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For $\chi$ being an irreducible character of the symmetric group $S_n$ and being $M$ a complex $n\times n$-matrix, I would like to show

$$ \sum_{\sigma, \rho \in S_n} \overline{\chi(\sigma)} \chi(\rho) \prod_{j=1}^n M_{\sigma_j, \rho_j} = \frac{ n! }{\chi(e)} \sum_{\sigma \in S_n} \chi(\sigma) \prod_{j=1}^n M_{j, \sigma_j} , $$ where the right-hand-side is proportional to the immanant of $M$, $$ \text{imm}(M) = \sum_{\sigma \in S_n} \chi(\sigma) \prod_{j=1}^n M_{j, \sigma_j} $$ and $e$ is the identity element in $S_n$. This expression appears as the scalar product of many-body quantum states with exotic exchange symmetries.

For one-dimensional representations (i.e. the trivial constant or the alternating representation), we get the identities $$ \sum_{\sigma, \rho \in S_n} \prod_{j=1}^n M_{\sigma_j, \rho_j} = n! ~ \text{perm}(M) \\ \sum_{\sigma, \rho \in S_n} \text{sgn}(\sigma) \text{sgn}(\rho) \prod_{j=1}^n M_{\sigma_j, \rho_j} = n! ~ \text{det}(M) $$ for the permanent and the determinant (related to bosons and fermions), respectively, which are shown using $\chi(\sigma \rho)=\chi(\sigma) \chi(\rho)$ and $\chi(e)=1$ for one-dimensional $\chi$.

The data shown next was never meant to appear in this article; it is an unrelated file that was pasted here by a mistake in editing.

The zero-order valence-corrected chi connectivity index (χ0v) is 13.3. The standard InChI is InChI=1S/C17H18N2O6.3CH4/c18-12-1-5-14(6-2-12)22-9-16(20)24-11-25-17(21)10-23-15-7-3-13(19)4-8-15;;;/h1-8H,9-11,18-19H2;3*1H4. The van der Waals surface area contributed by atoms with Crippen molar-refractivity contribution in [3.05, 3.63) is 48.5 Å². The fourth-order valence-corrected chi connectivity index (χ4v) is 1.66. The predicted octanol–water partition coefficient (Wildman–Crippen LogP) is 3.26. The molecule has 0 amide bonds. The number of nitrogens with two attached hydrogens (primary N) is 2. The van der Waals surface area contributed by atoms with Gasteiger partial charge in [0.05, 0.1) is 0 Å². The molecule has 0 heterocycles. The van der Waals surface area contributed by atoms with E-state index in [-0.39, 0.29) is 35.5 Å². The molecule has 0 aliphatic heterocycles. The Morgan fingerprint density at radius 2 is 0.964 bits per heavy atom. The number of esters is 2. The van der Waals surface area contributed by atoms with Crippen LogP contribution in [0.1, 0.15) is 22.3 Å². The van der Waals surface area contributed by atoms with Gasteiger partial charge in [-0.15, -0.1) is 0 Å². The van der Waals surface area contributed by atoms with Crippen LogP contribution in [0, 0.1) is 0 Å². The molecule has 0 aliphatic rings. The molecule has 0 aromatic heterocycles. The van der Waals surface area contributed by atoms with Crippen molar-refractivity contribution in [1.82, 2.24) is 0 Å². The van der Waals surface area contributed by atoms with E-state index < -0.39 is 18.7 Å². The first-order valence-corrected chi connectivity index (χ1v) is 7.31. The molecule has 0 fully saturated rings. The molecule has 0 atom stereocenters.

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I hope this is not homework.

\begin{eqnarray*} \text{lhs}&=&\sum_{\sigma,\rho} \overline{\chi(\sigma)}\chi(\rho)\left(\prod_{i=1}^nM_{\sigma(i),\rho(i)}\right)\\ &=&\sum_{\sigma,\rho} \overline{\chi(\sigma)}\chi(\rho)\left(\prod_{i=1}^nM_{i,\rho\sigma^{-1}(i)}\right)\\ &=&\sum_{\tau}\left(\sum_{\sigma}\overline{\chi(\sigma)}\chi(\tau\sigma) \right)\prod_{i=1}^n M_{i,\tau(i)}\\ &=&\sum_{\tau}\frac{n!}{\chi(e)} \chi(\tau)\prod_{i=1}^nM_{i,\tau(i)}. \end{eqnarray*}

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  • $\begingroup$ thanks, is there a simple way to see/understand the very last equality, i.e. why that sum over $/sigma$ resolves this way? $\endgroup$ – Malte May 15 '15 at 14:11
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    $\begingroup$ That result is an adaptation of en.wikipedia.org/wiki/Schur_orthogonality_relations -- so that in particular, if $G$ is a finite group and $\chi, \xi$ are irreducible chars, then $$\sum_{\sigma \in G} \overline{\chi(\sigma)}\xi(\sigma\tau) = \begin{cases} |G|\chi(\tau)/\chi(e), & \text{if}\ \chi=\xi;\\ 0 & \text{otherwise}.\end{cases}$$ $\endgroup$ – Suvrit May 15 '15 at 14:39

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